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4th April 2022

Blind date with a book: a marketing ploy?

Blind date with a book: a marketing ploy or a way to branch out of your reading comfort zone? And can you guess Blackwell’s mystery book from a sentence?
Blind date with a book: a marketing ploy?
Photo: Hannah Wellock @ The Mancunion

I recently found myself in Blackwell’s looking at books I can’t afford, a weekly occurrence, when I stumbled upon a shelf of ‘blind date’ books. 

The concept is essentially to not judge a book by its cover. The books are all wrapped in pretty paper with a short description, sometimes this is a short blurb or a few keywords to describe the themes of the book. The idea is to pick up a book with themes you’re attracted to and read something you normally wouldn’t. 

This has become increasingly popular over the past year with Blackwell’s, Oxfam and plenty of Etsy stores jumping on the bandwagon. The Mancunion even had our very own “Blind date with a book” at Christmas. Our version was more to share some of our favourite books with each other without revealing the title and, in the name of sustainability, we encouraged using second-hand books or one that you’re ready to let go.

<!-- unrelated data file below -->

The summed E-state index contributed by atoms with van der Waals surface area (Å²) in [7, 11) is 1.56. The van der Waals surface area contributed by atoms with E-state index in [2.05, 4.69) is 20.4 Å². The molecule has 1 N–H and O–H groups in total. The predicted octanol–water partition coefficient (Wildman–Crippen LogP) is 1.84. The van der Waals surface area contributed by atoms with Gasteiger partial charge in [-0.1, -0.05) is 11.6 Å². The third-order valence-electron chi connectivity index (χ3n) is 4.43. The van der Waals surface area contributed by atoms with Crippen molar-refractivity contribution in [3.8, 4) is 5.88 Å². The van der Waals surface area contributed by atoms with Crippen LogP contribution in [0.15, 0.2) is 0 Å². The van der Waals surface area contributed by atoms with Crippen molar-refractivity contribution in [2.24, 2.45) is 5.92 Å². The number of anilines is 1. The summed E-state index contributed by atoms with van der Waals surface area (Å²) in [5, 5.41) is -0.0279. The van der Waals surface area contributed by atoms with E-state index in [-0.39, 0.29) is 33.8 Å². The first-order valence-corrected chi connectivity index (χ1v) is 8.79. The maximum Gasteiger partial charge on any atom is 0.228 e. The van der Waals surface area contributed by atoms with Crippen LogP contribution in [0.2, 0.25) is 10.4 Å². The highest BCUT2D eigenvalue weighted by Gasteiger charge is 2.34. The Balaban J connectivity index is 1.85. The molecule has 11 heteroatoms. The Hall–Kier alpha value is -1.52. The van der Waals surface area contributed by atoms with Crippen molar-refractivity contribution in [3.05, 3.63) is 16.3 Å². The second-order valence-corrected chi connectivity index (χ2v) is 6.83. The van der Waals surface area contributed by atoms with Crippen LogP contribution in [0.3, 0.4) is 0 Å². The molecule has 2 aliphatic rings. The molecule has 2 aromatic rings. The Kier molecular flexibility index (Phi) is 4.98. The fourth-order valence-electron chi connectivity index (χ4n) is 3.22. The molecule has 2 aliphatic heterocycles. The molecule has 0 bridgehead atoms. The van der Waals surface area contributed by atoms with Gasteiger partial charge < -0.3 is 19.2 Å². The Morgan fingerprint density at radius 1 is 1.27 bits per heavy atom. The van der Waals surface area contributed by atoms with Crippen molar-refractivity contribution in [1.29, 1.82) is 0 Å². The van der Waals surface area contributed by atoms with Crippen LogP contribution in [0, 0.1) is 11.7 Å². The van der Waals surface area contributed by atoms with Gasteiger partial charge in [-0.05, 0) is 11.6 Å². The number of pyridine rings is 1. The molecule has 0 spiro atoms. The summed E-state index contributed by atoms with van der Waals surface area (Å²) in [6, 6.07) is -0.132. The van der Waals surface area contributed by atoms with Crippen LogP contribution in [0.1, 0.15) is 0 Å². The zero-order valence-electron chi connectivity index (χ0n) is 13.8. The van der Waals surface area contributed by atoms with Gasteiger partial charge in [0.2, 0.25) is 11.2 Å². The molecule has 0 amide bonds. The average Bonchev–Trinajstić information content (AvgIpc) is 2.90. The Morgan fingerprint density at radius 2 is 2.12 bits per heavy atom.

Whilst it’s an interesting concept and you may end up reading something you would never normally pick up, there’s a sceptical part of me that wonders if it’s all just a marketing strategy to get rid of unpopular books or extra stock. 

The book that I chose when wrapped up and unknown was £7.50 and when unwrapped the original pricing was £9.99. This got me thinking, why would bookshops sell a book for less than it’s worth? 

The description read “A timely post-apocalyptic novel set in an America where climate change has ravaged the country. The story follows a family struggling to survive despite poverty and political upheaval.” Any guesses? 

This sounds interesting (the reason I picked it up), but is it going to be my next favourite book, or am I going to be taking it to a charity shop, unread, in the next few months? Is the phenomenon of a blind date with a book a positive initiative encouraging people to branch out, read more and not judge a book by its cover, or is it yet another marketing strategy? Maybe it’s both.

Either way, this marketing ploy has me hooked and I can’t wait to read Blackwell’s Mystery Book 11. Stay tuned for a review. 

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